Believe it or not, television star Robert Culp has died at the age of 79. Sadly, like his contemporary Peter Graves did last week, the actor fell outside his home.
Rather than suffering from a heart attack, though, Culp sadly just hit his head on the ground and passed away later in the hospital as a result of the accident.
Known best to this generation as Ray Romano’s father-in-law on Everybody Loves Raymond (or maybe as the narrator of Eminem’s “Guilty Conscience” video), Culp was a regular or lead actor in many, many series, including the superhero show The Greatest American Hero, the western Trackdown and most famously, the buddy secret agent hit I Spy. The latter was turned into a 2002 movie, in which Eddie Murphy was cast in Culp’s role.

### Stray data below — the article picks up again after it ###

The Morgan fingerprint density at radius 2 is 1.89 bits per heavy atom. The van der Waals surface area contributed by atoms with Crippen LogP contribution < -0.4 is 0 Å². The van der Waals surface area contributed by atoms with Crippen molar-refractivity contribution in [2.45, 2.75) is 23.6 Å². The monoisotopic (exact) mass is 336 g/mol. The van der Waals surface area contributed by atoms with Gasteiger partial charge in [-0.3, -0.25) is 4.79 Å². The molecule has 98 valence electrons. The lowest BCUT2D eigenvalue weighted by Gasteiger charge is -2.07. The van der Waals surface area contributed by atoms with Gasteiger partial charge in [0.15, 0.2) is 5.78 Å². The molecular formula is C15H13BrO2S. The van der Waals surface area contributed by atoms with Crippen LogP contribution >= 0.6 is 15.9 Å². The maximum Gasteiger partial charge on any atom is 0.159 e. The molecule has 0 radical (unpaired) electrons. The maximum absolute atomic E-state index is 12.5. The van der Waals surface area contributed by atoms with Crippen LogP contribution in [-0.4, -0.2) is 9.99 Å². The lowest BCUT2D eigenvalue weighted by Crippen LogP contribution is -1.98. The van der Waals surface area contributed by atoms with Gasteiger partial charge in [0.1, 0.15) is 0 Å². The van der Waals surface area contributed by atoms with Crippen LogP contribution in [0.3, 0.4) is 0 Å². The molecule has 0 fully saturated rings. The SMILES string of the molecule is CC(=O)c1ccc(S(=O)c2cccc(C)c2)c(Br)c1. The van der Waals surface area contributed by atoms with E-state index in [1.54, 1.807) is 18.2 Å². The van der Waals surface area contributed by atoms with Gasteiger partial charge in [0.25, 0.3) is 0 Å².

Culp also wrote some episodes for those TV shows mentioned and had a hand in directing. He even helmed one film, the violent 1972 neo-noir Hickey & Boggs, in which he reunited with his I Spy costar Bill Cosby as a detective. Of his big screen roles, Culp is most memorable as one of the four title characters in Bob & Carol & Ted & Alice, Paul Mazursky’s smash 1969 comedy-drama that examined the sexual revolution’s expansion into the lives of two married couples.
I was always surprised Culp didn’t become a bigger film star following Bob & Carol & Ted & Alice. The movie propelled Elliott Gould to stardom (at least through the next decade), but Culp remained primarily a TV star. He had a very similar look to Robert Redford, so perhaps there was only room for one of them in cinema and Culp had to settle for being the “Sundance” of the small screen. He certainly made the best of it, though.
TV screens will be emptier now without his beloved appearances, whether in starring roles or guest spots on anything from Robot Chicken to The Girls Next Door.
Screen Rant would like to send out condolences to Mr. Culp’s friends and family in their time of mourning.
R.I.P. Robert Culp: August 16, 1930 – March 24, 2010